"I get so many calls for gluten-free flour, and I'm like, "'No, we love gluten! It's all gluten everywhere!'" laughs Emma Zimmerman. "But I think it's helped us out in some ways because people are so much more aware."
Emma, Jeff Zimmerman's daughter, takes care of Hayden Flour Mills' sales and, thus, spends the most time interacting with chefs and other customers. She knows firsthand about the battle between bread lovers and their anti-gluten counterparts, those who say that going gluten-free leads to better health and weight loss.
And though anecdotal evidence of the gluten-free diet's success abounds, ASU professor Glenn Gaesser, who has been doing research on grains for more than a decade, says the scientific proof just isn't there.
"Americans are historically very nutrition-dumb and gullible, so virtually anything can fly in terms of weightloss gimmicks and diets," he says. "So gluten-free became very faddish."
From a scientific standpoint, the gluten-free diet is a treatment for celiac disease, a digestive and autoimmune disorder that impacts the small intestine. For those affected by the disease, eating gluten can have severe health consequences, including skin rash, seizures, and depression.
It's estimated it affects about 1 percent of the population, though there has been no extensive research on the disease.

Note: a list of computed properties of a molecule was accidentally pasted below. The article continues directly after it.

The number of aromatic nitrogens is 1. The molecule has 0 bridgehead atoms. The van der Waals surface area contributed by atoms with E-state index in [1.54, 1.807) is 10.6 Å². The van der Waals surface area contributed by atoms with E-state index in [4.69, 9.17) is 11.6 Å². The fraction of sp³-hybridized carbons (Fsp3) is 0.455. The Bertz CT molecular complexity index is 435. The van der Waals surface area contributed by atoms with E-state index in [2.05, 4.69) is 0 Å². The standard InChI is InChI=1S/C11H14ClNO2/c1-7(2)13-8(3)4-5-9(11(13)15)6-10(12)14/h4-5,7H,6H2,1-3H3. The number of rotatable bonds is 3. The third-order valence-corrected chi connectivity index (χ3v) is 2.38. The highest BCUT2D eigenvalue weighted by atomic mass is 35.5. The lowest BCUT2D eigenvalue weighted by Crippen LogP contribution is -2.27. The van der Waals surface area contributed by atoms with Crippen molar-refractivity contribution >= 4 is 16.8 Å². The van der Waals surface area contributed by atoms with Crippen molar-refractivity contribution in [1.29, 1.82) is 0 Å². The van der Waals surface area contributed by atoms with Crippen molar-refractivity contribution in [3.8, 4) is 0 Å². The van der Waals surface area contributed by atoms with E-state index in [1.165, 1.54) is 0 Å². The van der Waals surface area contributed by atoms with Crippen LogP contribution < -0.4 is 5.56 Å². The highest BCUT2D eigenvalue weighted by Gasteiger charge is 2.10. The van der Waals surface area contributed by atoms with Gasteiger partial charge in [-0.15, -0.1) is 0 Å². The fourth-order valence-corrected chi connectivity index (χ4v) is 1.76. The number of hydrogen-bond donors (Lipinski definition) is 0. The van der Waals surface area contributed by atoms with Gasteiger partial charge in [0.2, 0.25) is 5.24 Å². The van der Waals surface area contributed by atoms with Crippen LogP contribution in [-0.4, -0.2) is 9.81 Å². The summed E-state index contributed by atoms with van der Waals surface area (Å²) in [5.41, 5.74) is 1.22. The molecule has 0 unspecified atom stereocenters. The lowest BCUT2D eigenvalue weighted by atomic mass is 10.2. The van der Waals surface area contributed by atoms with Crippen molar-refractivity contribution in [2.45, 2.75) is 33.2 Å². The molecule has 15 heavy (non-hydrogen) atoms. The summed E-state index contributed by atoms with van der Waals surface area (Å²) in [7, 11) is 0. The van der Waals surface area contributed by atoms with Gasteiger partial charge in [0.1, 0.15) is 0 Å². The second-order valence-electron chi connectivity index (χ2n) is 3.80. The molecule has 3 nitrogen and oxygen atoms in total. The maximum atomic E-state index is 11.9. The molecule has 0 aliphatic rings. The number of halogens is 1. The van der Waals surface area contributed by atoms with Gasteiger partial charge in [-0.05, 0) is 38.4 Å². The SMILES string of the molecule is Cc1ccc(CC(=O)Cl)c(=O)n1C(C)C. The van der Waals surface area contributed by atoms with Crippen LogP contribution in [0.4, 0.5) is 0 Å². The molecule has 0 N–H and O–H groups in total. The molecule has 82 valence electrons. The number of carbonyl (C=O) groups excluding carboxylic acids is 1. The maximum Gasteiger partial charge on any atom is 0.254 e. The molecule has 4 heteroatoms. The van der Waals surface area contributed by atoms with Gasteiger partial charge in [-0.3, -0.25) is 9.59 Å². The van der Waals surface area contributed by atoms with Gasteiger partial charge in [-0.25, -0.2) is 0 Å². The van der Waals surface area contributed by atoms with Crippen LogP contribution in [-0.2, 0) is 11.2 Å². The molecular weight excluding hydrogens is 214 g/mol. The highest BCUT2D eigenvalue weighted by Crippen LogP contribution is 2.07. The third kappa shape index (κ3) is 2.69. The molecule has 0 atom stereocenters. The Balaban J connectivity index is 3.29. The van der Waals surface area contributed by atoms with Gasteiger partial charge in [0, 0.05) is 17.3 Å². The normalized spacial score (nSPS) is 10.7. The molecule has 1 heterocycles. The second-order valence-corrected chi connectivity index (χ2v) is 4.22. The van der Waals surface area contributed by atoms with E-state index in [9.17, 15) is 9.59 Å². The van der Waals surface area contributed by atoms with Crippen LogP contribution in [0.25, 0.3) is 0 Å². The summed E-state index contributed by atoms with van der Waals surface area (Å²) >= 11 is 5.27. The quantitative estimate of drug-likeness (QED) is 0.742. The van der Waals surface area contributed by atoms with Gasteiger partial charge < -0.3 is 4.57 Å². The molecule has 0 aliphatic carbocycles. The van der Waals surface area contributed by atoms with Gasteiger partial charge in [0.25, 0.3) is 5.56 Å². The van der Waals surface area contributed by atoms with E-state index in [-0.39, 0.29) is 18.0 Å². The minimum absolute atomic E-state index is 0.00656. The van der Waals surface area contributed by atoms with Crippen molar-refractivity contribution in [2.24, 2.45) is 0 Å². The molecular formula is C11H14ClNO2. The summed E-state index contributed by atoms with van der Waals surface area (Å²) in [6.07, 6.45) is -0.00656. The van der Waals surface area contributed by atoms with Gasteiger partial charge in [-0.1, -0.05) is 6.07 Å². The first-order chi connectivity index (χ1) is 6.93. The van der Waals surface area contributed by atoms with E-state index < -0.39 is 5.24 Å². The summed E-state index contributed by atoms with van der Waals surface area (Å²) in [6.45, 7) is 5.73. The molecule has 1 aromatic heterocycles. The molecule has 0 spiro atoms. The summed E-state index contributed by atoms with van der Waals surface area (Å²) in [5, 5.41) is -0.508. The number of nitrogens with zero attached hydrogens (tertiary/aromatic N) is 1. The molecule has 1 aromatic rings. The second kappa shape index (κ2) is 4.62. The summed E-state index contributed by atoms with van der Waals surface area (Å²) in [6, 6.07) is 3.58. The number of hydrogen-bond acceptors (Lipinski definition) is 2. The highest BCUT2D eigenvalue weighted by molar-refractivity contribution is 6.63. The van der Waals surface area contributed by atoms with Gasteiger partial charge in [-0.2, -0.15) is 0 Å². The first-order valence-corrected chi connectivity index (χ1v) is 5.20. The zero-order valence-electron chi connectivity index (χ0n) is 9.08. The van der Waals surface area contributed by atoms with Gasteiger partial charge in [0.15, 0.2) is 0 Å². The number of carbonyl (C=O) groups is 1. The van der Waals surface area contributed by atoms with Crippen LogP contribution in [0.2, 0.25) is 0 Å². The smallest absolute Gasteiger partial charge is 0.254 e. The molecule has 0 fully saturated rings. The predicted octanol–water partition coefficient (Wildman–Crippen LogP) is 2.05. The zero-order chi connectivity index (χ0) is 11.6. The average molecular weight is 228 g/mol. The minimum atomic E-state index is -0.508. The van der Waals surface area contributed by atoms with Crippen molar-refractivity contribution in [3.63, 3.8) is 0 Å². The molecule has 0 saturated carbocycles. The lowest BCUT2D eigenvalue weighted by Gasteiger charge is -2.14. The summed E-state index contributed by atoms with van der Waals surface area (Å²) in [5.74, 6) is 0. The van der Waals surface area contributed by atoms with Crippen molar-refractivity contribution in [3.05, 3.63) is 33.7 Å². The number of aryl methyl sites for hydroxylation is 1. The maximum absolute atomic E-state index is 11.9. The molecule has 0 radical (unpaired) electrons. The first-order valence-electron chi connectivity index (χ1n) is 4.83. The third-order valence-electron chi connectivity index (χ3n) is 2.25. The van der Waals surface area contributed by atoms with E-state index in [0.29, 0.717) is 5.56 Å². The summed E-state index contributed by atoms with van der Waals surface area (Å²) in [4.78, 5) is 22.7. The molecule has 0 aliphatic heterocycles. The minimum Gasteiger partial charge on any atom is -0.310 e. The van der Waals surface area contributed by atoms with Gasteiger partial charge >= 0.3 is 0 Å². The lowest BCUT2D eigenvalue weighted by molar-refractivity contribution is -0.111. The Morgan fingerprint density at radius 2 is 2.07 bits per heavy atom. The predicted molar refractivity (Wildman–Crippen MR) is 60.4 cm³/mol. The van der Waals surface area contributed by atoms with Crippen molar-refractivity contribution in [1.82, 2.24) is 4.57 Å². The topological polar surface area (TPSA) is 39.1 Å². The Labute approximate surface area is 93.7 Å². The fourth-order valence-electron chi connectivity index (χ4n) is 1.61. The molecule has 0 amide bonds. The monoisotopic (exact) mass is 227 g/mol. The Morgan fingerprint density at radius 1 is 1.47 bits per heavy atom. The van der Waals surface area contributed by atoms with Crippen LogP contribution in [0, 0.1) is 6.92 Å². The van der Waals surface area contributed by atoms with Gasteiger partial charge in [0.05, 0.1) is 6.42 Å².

Another 5 percent to 6 percent may have gluten sensitivity or an allergy to the protein. But unlike those with celiac disease, which can be definitively identified through a blood test, there's no scientific way to identify gluten sensitivity.
Most cases are self-diagnosed by people who find that eliminating gluten from their diets has led to feeling better.
The scientific community, including Gaesser, has doubts as to whether it's really gluten that's to blame.
"I don't doubt for a minute that people might temporarily feel better," he says. "But that could be purely psychological. And it could be because they're cutting out wheat."
According to Gaesser, there haven't been long-term studies about the effects of a gluten-free diet on those who have neither celiac disease nor a confirmed gluten-sensitivity.
In other words, for the vast majority of the population, a gluten-free diet could have no health benefits at all.
One new theory is that it may actually be fermentable oligo, di, monosaccharides and polyols, or FODMAPS, that are the culprit. These short-chain carbohydrates aren't completely absorbed by the digestive system and have been shown in a scientific study to cause gastrointestinal distress in people with irritable bowl syndrome.
It is still unclear whether that means they could be harming other groups or the general population, Gaesser says.
Scientific basis or not, the gluten-free trend doesn't seem to be going away anytime soon. From 2011 to 2013, the industry grew by 44 percent, and it's expected to reach total sales of $1.5 billion by 2016.
"How this will play out, I don't know," Gaesser says. "My guess is that it will play out naturally. It will peak and then it will wane eventually."